Touching a smoker’s clothes can raise cancer risk, study warns

The dangers of secondhand smoking have been known for decades, but now scientists are warning about a new threat — thirdhand smoke. A study in the US found even just handling a cigarette smoker’s clothing is enough to expose people to dangerous levels of cancer-causing chemicals.

Secondhand smoke is when exhaled fumes or the smoke from the end of a cigarette is breathed in by someone else. Thirdhand smoke forms when particles from a cigarette seep into materials like hair, clothes and furniture and carpets.

Government researchers at the Berkeley Lab in California carried out a series of experiments on humans and mice. In one study, three volunteers who did not smoke were asked to wear the clothes of a heavy cigarettes user for three hours.

Tests showed they had up to 86 times higher levels of toxic compounds known as NNK and NNN in their urine after the experiment. In another study, researchers exposed the same carcinogens to human lung tissue and showed they can cause DNA damage — which is one of the triggers of cancer.

US researchers say just handling a smoker’s clothing is enough to put them at risk of cancer

Secondhand smoking is thought to increase the risk of lung cancer in non-smokers by 20 to 30 per cent, according to a US Surgeon General report in 2006.

But less is known about the dangers of thirdhand smoke, with fewer studies conducted in the area.

The Government-run Berkeley Lab in California team first identified how smoking leaves microscopic toxic chemicals on surfaces in 2010.

But now they have shown the ‘potential health impacts of thirdhand smoke’ for the first time.


Thirdhand smoke is composed of particles of nicotine and other chemicals that settle out of smoke and into surfaces and materials.

In addition to residual nicotine, thirdhand smoke contains cotinine and NNK.

Cotinine is a byproduct of nicotine that develops when it is metabolized. It is a known carcinogen.

NNK, another tobacco smoke byproduct, is thought to be a particularly potent carcinogen.

Evidence suggests that the chemical might corrupt DNA, encouraging the development of cancer.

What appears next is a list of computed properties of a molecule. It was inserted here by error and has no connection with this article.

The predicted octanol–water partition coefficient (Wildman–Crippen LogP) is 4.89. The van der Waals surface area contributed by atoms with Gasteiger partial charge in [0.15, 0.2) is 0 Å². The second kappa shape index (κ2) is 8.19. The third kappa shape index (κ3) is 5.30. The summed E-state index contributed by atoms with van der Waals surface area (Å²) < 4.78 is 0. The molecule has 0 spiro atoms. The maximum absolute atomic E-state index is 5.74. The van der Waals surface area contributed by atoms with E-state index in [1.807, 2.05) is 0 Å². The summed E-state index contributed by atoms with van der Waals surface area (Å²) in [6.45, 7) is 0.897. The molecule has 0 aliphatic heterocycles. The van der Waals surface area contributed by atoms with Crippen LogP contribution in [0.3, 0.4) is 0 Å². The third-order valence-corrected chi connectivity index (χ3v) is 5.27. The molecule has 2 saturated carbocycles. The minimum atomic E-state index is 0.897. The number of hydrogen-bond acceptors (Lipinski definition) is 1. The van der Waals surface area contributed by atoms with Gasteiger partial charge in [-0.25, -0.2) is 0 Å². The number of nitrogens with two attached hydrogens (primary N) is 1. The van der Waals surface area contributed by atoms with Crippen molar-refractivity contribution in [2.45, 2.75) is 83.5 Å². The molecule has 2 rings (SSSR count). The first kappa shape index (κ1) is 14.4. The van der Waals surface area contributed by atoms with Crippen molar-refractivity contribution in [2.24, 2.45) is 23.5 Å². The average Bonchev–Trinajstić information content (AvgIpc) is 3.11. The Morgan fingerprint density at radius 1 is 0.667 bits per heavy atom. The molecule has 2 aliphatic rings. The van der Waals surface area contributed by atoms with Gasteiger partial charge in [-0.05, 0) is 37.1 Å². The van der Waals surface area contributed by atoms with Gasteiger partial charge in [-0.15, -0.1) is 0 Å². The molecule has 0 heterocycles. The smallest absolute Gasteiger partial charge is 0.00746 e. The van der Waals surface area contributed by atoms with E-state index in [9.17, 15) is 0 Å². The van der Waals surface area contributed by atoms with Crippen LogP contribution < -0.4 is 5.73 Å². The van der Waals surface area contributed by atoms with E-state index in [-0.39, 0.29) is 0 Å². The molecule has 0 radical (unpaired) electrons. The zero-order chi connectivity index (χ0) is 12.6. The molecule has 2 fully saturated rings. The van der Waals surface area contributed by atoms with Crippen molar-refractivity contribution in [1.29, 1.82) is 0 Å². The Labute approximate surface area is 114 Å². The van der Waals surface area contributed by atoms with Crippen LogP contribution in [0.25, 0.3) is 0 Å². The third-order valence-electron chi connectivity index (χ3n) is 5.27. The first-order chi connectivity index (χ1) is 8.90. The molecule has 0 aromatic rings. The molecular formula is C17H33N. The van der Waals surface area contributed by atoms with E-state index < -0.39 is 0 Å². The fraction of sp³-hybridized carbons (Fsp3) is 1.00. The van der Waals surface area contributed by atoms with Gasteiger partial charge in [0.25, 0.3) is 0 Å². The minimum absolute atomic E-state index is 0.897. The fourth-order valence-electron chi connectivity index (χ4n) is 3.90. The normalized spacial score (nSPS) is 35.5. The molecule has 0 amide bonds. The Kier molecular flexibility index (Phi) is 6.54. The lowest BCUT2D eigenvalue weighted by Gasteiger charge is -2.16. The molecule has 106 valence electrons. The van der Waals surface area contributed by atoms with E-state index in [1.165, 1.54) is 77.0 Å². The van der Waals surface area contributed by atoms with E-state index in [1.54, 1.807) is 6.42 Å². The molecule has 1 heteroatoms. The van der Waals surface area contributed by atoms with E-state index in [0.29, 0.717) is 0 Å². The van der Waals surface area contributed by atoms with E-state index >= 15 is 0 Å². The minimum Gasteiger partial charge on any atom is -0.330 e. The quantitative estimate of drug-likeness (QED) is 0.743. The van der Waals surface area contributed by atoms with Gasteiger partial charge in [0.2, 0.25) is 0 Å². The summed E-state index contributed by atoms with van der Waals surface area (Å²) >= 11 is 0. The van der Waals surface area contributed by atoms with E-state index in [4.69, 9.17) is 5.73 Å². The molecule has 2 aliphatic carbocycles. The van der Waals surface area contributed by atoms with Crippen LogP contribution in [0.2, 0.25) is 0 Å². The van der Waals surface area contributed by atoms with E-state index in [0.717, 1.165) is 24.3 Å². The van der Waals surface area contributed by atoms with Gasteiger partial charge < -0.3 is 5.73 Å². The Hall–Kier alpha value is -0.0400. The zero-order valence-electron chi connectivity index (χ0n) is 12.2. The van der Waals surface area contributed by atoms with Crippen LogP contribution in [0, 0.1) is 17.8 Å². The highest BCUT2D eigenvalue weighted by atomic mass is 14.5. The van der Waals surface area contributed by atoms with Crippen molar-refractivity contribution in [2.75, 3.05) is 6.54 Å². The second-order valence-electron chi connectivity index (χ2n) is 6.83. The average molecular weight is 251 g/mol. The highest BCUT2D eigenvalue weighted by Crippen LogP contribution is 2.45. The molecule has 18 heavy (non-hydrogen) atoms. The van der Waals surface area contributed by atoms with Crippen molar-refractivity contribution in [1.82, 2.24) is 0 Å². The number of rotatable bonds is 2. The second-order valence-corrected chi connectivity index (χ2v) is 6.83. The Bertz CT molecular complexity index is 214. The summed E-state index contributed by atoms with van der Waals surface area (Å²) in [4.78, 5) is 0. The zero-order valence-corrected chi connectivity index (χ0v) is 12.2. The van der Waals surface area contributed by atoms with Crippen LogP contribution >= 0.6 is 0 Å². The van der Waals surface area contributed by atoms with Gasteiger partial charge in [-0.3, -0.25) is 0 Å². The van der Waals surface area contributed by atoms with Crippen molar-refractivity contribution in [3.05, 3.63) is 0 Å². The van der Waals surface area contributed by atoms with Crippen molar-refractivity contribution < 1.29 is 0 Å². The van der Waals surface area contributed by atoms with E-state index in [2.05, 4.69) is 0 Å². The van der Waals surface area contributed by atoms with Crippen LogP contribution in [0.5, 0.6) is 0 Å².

Together these substances may also interact with other air pollutants to form new, additional carcinogens.

In one experiment, mice were exposed to doses of NNK and NNN, another carcinogen found in tobacco, on their skin.

Urine tests showed high levels of both the chemicals in their system, suggesting skin contact can lead to the compounds getting into their bodies.

Even after the team stopped exposing the mice to the chemicals, they continued to accumulate in their bodies for another week.

They then tested how the chemicals interact with human lung cells in the lab to see how likely they are to cause cancer.

Contact with the chemicals led to DNA damage — which can be a critical factor in cancer development.

In the third experiment, three volunteers wore long-sleeved t-shirts and trousers that had been exposed to cigarette smoke for 30 days, at concentrations similar to those found in the home of a pack-a-day smoker.

The volunteers were not smokers and were not exposed to smoke at home or in work.

They wore the clothing for three hours and exercised enough to sweat for thirty minutes out of each of hour.

Urine specimens were collected prior to exposure, and at eight hours after the start of exposure

Each participant also completed the three-hour experiment in their normal clothes to establish a baseline.

The experiment was done in a room where the air was recycled nearly once a minute, to ensure the chemicals were being absorbed through the skin rather than volunteers breathing them in.

Researchers found levels of the chemical were 86 times higher in the samples taken after wearing the smoke-stained clothing.

Lead author Dr Xiaochen Tang, a researcher at the Berkeley Lab, said: ‘Nicotine is released in large amounts during smoking, and it coats all indoor surfaces, including human skin.’

Finally, researchers measured the levels of NNK and NNN in the air of 37 smokers’ homes and 19 nonsmoker homes.

The found smokers’ homes had more than the ‘no-significant risk levels’ set out by California’s Office of Environmental Health Hazard Assessment.

Levels were negligible in non-smokers homes.

Author Professor Neal Benowitz, a medic at University of California, San Francisco, said: ‘These findings illustrate the potential health impacts of thirdhand smoke, which contains not only TSNAs but hundreds of other chemicals, some of which are also known carcinogens.

‘Next steps for this research will explore in more detail the mechanisms of adverse health effects associated with tobacco and cannabis residues, effective remediation strategies, and translation of scientific findings to tobacco control practice.’

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